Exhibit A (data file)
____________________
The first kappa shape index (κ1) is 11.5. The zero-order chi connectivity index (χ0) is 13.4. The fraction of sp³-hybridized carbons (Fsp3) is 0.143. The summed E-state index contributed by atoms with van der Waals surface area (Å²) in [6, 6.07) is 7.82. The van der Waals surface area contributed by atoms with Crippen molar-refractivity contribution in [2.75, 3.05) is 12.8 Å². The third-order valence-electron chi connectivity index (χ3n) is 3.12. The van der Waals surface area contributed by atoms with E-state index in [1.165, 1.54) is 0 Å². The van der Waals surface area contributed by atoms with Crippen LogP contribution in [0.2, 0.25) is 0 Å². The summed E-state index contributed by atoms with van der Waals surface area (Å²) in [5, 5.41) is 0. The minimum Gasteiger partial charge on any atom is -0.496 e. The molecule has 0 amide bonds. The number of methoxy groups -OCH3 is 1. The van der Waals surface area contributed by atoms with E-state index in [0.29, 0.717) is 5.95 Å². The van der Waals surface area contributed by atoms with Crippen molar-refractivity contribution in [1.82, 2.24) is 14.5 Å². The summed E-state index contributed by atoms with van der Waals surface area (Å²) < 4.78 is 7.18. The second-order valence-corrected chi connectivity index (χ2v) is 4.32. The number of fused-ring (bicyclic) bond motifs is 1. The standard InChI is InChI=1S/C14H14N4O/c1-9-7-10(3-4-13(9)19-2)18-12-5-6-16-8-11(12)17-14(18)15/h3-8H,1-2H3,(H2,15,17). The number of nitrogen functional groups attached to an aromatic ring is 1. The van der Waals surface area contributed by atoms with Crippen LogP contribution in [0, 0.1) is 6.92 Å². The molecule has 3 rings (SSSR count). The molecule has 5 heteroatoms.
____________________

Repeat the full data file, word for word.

The first kappa shape index (κ1) is 11.5. The zero-order chi connectivity index (χ0) is 13.4. The fraction of sp³-hybridized carbons (Fsp3) is 0.143. The summed E-state index contributed by atoms with van der Waals surface area (Å²) in [6, 6.07) is 7.82. The van der Waals surface area contributed by atoms with Crippen molar-refractivity contribution in [2.75, 3.05) is 12.8 Å². The third-order valence-electron chi connectivity index (χ3n) is 3.12. The van der Waals surface area contributed by atoms with E-state index in [1.165, 1.54) is 0 Å². The van der Waals surface area contributed by atoms with Crippen LogP contribution in [0.2, 0.25) is 0 Å². The summed E-state index contributed by atoms with van der Waals surface area (Å²) in [5, 5.41) is 0. The minimum Gasteiger partial charge on any atom is -0.496 e. The molecule has 0 amide bonds. The number of methoxy groups -OCH3 is 1. The van der Waals surface area contributed by atoms with E-state index in [0.29, 0.717) is 5.95 Å². The van der Waals surface area contributed by atoms with Crippen molar-refractivity contribution in [1.82, 2.24) is 14.5 Å². The summed E-state index contributed by atoms with van der Waals surface area (Å²) < 4.78 is 7.18. The second-order valence-corrected chi connectivity index (χ2v) is 4.32. The number of fused-ring (bicyclic) bond motifs is 1. The standard InChI is InChI=1S/C14H14N4O/c1-9-7-10(3-4-13(9)19-2)18-12-5-6-16-8-11(12)17-14(18)15/h3-8H,1-2H3,(H2,15,17). The number of nitrogen functional groups attached to an aromatic ring is 1. The van der Waals surface area contributed by atoms with Crippen LogP contribution in [0, 0.1) is 6.92 Å². The molecule has 3 rings (SSSR count). The molecule has 5 heteroatoms.